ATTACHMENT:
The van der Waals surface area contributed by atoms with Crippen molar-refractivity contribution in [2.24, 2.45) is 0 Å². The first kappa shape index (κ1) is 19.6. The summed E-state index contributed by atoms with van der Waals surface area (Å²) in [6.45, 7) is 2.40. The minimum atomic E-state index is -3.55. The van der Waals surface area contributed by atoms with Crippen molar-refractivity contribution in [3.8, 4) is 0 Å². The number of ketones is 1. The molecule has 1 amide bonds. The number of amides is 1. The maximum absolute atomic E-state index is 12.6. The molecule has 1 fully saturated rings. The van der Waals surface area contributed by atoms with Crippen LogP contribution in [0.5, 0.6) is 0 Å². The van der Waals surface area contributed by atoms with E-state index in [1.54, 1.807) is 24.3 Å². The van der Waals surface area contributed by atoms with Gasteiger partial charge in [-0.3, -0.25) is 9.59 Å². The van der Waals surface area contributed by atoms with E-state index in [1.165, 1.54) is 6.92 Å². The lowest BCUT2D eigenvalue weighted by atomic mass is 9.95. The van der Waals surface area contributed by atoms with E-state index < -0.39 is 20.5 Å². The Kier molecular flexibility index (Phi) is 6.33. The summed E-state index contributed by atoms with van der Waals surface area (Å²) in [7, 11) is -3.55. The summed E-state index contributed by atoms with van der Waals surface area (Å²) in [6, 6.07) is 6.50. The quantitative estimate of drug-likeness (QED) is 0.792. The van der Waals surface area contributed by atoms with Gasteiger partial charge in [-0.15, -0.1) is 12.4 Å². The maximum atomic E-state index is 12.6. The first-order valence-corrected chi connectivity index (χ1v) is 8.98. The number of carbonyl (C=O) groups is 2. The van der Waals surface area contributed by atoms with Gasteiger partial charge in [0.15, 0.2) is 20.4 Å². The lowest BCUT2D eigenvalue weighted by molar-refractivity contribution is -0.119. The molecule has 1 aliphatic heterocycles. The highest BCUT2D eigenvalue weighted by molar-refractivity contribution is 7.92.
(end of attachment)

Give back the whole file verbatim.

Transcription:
The van der Waals surface area contributed by atoms with Crippen molar-refractivity contribution in [2.24, 2.45) is 0 Å². The first kappa shape index (κ1) is 19.6. The summed E-state index contributed by atoms with van der Waals surface area (Å²) in [6.45, 7) is 2.40. The minimum atomic E-state index is -3.55. The van der Waals surface area contributed by atoms with Crippen molar-refractivity contribution in [3.8, 4) is 0 Å². The number of ketones is 1. The molecule has 1 amide bonds. The number of amides is 1. The maximum absolute atomic E-state index is 12.6. The molecule has 1 fully saturated rings. The van der Waals surface area contributed by atoms with Crippen LogP contribution in [0.5, 0.6) is 0 Å². The van der Waals surface area contributed by atoms with E-state index in [1.54, 1.807) is 24.3 Å². The van der Waals surface area contributed by atoms with Gasteiger partial charge in [-0.3, -0.25) is 9.59 Å². The van der Waals surface area contributed by atoms with E-state index in [1.165, 1.54) is 6.92 Å². The lowest BCUT2D eigenvalue weighted by atomic mass is 9.95. The van der Waals surface area contributed by atoms with E-state index < -0.39 is 20.5 Å². The Kier molecular flexibility index (Phi) is 6.33. The summed E-state index contributed by atoms with van der Waals surface area (Å²) in [7, 11) is -3.55. The summed E-state index contributed by atoms with van der Waals surface area (Å²) in [6, 6.07) is 6.50. The quantitative estimate of drug-likeness (QED) is 0.792. The van der Waals surface area contributed by atoms with Gasteiger partial charge in [-0.15, -0.1) is 12.4 Å². The maximum atomic E-state index is 12.6. The first-order valence-corrected chi connectivity index (χ1v) is 8.98. The number of carbonyl (C=O) groups is 2. The van der Waals surface area contributed by atoms with Gasteiger partial charge in [0.15, 0.2) is 20.4 Å². The lowest BCUT2D eigenvalue weighted by molar-refractivity contribution is -0.119. The molecule has 1 aliphatic heterocycles. The highest BCUT2D eigenvalue weighted by molar-refractivity contribution is 7.92.